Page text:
The wings are the one thing I’m not crazy about on this sculpt. They’re not successful. Sure, she looks cool when you’re looking at her from the front or three-quarter view, but seeing her in profile or from the back just reveals the flaw of the design. The wings are too bulky, and too heavy, and there is a huge hump on her back I never wanted. This was due to trying to figure out how to get the wings setup after having built the armature and covered it in clay. Clay which was sculpted and I was satisfied with. I felt I would have to get all the way into the armature to potentially do it without a hump which would have resulted in tearing her apart. I decided I liked where I was at too much and I was too far along to successfully recreate what I had, so hump it was. In the future there will be a lot of preliminary work prior to starting anything with wings. There has to be a method to make them lighter and more believable. I’ve seen great examples out there by others.

Oh Yeah, the Mount

This was a pretty good fuck up as well. My first time using a pipe mount for the armature. Cool, always good to try new things. Without thinking I secured it to my lazy susan instead of a separate piece of board. I’ll have to patch the lazy Susan once I transplant it. I also didn’t set the end of the pipe correctly, so the huge fitting at the end of the pipe is protruding out the back of the figure's body. No getting this off as the armature is wrapped around it at the figures center. I knew I wasn’t going to cast this one, so, so be it. But it is definitely an amature mistake.


This one was a lot of fun to work on, but aren’t all of them? It was cool using Chavant for the first time as well. Not terribly different from Monster Clay but different enough. You just have to use it to know. Overall I love the piece, but wish the wings had turned out better. I suppose sometime I’ll just work on some wings in and of themselves and figure out a better way to go about them. I could possibly use a wire mesh, and definitely integrate the wing armature into the body armature prior to laying any clay.

I have a toaster oven for warming the clay, but it is not always ideal. I can’t keep it in there cooking away at a low enough temperature to ensure the NSP is soft enough to easily work with, without it eventually liquifying. A low temp crock pot might work. My crock for Monster Clay doesn’t have any temp control and it will liquify given enough time as well. So for now, when it comes to NSP I have to warm it up, take it out, work with it, and when it becomes too firm or difficult to work chunks off the block, toss her back into the toaster oven. Not terrible, but it does interrupt the flow.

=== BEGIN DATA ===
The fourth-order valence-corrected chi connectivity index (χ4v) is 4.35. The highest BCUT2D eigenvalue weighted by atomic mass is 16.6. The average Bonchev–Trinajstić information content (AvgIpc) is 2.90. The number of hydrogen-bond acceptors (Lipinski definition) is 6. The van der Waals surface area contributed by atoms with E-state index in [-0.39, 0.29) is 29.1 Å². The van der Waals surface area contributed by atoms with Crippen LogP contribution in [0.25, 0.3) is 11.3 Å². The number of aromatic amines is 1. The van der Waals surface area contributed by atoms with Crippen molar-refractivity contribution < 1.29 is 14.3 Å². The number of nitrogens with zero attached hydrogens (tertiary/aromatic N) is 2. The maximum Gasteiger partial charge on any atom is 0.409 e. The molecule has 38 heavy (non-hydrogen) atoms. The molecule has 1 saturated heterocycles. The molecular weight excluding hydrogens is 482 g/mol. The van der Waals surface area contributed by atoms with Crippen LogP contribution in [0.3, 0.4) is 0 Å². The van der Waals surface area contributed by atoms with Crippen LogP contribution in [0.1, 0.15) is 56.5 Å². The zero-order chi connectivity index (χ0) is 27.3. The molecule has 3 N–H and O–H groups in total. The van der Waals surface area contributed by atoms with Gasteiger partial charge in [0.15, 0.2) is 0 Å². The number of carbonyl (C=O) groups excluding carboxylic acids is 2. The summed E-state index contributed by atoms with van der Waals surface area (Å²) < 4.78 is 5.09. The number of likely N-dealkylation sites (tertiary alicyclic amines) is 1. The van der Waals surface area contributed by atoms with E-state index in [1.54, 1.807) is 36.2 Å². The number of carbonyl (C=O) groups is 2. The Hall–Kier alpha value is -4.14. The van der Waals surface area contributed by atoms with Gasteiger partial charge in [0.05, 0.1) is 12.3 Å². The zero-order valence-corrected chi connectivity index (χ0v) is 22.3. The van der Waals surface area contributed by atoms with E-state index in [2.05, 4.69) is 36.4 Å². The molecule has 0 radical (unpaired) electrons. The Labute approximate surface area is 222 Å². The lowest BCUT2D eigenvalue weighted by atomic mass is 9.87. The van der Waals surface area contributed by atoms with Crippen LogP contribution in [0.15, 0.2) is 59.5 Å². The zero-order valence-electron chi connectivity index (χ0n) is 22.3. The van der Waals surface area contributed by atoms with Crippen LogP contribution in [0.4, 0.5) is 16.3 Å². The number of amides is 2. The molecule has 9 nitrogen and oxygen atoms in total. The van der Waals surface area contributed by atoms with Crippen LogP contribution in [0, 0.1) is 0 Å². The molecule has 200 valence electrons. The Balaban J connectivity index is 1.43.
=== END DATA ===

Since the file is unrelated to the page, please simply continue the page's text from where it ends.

As I said before, no Isopropyl Myristate. It does a wonderful job of smoothing out the surface, but then the surface stays soft and almost jelly like. I thought I may have ruined it at first, but thankfully I was able to continue working with it. But I won’t do that again. From then on I simply used 99% isopropyl alcohol. I will try it with Monster Clay and see how it works. I don’t like the way the alcohol leaves a white, chalky film on the Monster Clay so maybe it will work there. I can also use mineral spirits for the Monster Clay, but I’m not crazy about breathing it in and getting it on my hands.

Hands and feet are a bitch. I watched some videos which had some tips on creating and reinforcing them, so I now have a couple of approaches I can try on future sculptures.

Over the course of this sculpt I picked up a number of new tools. One invaluable tool I used for Tooth Fairy was a cake stencil. Basically a tube you can fill with clay, then you twist a knob which forces the clay through the end. You use different shaped stencils at the end of the tube. Kind of like those old school play-doh doohickeys you mashed play-doh through to make tubes and turds and what not, except this is an adult version. I used this for Tooth Fairy’s hair. I picked up two - one for Chavant and one for Monster Clay. I also picked up a legit armature stand. This should make the next large figure I create much nicer to work with.

What's Next

I’m presently doing some rough sketches for my next piece. Trying to do the prep work I have been talking about in this post. Beside saving time, I’m planning my approach because I want to mold and cast this one.

What I’m doing: I’m taking the skull study I did previously and turning it into an H.R. Giger inspired bio-mechanical. When I molded the top of the skull head in march the teeth were slightly damaged. At first I thought I’d just fix them up and have the piece back to normal but I changed my mind. This will be much more fun and I’m already part way there due to reusing the skull. My hope is this one will go much quicker then my others as I’m anxious to do a lot of different projects.

And then there is the studio shed. I’ll write about this another time.

Author: Jason Jacobs

Jason Jacobs is an artist, project manager, and frontend web designer living and working in Boise, Idaho. Beyond work he spends his time with family, as well as reading, writing articles for Uhmm, and working on his art. All words and opinions, etc., are his and do not reflect the positions or beliefs of anyone other than himself.